As interviewee10 phrased it “People were actively de-politicized. All the education, training and social pushes from government was to calm, to de politicize, neoliberalize, to replace the church with financial markets.”
Interviewee 15 counters however, that “the Catholic Church, despite various scandals, still had more credibility in 1990 and 2000 than it does now, and yet in that period, in a period in which greed and materialism became widespread facets of Irish life that catholic reverence for austerity seemed to have no cultural influence at all.”
Legacy of the Celtic Tiger
With a model closer to Boston than to Berlin the embrace of a free-market, neoliberal paradigm led to an increase in the standard of living for many, in the 90’s and beyond. The Irish were ‘living through a golden age’ as Colter and Coleman wrote in 2003. It ‘enabled people in the Irish republic to banish the austerity of previous times in order to become sophisticated consumers, akin to their neighbors in the other western European state.’ Yet this development also had an atomizing effect among people formerly renowned for their sense of connectedness. As people have grown less attached to one another, they have inevitably grown more attached to things (ibid).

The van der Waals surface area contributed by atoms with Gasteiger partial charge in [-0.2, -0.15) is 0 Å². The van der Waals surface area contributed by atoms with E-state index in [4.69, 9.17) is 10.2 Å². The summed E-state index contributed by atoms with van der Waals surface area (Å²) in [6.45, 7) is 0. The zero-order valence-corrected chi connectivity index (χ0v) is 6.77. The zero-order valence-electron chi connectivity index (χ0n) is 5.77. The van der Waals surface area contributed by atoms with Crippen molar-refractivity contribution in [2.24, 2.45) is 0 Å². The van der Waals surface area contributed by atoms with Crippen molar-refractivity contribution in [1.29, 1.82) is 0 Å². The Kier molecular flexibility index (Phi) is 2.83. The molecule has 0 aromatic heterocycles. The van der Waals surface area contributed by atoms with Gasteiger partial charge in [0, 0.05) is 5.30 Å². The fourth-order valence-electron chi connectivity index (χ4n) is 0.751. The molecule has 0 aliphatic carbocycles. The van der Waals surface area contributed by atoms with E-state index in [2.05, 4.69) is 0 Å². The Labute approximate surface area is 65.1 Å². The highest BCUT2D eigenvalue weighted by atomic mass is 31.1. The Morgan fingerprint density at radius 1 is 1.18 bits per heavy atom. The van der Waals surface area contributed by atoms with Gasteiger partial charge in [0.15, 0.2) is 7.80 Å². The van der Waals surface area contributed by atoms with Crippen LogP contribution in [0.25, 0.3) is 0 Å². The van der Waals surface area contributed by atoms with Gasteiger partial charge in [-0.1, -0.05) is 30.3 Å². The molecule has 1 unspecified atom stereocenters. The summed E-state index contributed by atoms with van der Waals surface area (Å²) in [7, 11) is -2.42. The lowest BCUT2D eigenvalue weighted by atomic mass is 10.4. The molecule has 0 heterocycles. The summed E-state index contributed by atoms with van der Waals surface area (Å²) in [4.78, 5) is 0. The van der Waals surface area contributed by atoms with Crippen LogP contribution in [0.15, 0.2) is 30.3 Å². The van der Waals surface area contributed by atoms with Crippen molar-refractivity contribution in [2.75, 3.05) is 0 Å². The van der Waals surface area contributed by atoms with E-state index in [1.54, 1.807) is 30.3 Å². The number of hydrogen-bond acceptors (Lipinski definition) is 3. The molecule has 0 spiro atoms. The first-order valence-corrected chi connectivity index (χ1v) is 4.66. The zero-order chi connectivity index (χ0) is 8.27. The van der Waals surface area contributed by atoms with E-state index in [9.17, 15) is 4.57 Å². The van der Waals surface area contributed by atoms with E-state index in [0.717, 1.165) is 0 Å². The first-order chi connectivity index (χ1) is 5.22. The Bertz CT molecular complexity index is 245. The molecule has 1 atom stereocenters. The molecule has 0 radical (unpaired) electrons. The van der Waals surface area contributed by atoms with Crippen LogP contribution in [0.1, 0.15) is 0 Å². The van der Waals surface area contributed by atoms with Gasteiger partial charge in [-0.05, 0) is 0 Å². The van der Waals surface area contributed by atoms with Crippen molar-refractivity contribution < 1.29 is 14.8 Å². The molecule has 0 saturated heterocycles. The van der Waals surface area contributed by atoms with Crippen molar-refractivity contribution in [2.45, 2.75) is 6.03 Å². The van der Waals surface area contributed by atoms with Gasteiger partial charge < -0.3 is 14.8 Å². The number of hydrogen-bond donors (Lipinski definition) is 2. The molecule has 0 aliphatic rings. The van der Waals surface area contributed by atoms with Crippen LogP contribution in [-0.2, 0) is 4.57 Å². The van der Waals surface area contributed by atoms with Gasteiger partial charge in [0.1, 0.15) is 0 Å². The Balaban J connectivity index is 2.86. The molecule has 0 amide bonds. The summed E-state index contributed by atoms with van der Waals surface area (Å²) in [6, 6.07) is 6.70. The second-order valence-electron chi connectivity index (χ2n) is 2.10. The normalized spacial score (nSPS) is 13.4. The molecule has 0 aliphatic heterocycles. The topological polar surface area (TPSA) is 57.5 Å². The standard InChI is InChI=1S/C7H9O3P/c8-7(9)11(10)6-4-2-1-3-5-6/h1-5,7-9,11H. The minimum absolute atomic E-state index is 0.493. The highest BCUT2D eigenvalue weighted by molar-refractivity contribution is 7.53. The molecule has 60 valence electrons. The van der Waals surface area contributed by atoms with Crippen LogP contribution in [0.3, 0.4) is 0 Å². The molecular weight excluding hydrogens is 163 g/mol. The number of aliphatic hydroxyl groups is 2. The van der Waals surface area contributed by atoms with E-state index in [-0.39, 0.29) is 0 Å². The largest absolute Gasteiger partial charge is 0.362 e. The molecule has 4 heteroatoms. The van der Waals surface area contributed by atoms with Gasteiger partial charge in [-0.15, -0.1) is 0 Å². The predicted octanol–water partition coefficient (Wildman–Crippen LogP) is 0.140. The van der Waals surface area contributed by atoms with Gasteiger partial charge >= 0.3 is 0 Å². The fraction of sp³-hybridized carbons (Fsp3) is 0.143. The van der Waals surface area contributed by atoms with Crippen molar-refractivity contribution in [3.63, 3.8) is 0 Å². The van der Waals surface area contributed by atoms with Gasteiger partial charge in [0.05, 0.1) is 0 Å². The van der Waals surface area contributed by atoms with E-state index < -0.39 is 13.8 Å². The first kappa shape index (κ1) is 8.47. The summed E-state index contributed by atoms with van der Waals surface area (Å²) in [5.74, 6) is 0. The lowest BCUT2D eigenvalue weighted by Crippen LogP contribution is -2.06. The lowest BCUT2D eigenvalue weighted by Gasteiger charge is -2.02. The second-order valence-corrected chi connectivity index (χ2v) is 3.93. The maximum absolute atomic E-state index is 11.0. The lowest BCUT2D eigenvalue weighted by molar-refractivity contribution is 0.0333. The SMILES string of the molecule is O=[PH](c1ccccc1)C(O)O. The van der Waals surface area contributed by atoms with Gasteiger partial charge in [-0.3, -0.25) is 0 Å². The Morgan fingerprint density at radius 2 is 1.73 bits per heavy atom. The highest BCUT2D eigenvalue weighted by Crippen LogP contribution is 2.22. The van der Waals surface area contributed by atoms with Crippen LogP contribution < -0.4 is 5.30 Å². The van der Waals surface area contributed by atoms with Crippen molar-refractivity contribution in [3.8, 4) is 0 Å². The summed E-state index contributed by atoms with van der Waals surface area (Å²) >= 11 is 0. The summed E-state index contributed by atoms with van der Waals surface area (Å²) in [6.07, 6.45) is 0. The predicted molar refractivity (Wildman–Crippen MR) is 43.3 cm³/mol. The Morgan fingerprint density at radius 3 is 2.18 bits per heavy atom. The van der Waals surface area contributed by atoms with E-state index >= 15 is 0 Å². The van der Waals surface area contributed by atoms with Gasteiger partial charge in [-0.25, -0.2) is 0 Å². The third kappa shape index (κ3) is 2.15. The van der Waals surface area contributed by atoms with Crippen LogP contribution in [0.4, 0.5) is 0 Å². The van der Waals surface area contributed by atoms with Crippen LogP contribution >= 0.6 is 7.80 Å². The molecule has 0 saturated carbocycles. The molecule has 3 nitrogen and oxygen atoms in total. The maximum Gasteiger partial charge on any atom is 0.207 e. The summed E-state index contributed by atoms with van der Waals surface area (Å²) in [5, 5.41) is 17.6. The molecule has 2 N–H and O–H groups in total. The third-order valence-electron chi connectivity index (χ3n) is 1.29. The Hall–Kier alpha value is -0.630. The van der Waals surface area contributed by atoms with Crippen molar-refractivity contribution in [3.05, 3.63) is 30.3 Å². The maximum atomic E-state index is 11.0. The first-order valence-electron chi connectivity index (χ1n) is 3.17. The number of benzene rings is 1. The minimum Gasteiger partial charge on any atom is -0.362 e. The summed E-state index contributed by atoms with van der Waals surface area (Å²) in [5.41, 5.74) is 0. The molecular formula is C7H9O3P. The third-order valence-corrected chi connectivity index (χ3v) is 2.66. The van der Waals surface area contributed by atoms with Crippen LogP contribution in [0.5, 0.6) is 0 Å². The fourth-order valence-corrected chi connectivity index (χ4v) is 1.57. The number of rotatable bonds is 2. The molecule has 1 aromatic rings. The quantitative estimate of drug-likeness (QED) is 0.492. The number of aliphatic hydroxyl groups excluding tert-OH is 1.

The “Celtic Tiger years have a huge influence, because they were really suffering from the anti-intellectualism, and lack of social awareness that those years did to us. They numbed a lot of people. They made a lot of people feel that they compromised financially […], as a result of mad spending,” highlighted interviewee 10.
The time period of unprecedented economic growth also left its mark on the Celtic Tiger Youth which experienced this time as a rule rather than an aberration, fostering what interviewee 15 calls “a huge sense of entitlement.” In addition to what interviewee 1 calls the ‘embrace of postmodernism’, described by “a sense of timelessness or rootlessness, living in a world of images” he describes that the “response to the crisis is rather to go to Australia than try to stay and change things at home.”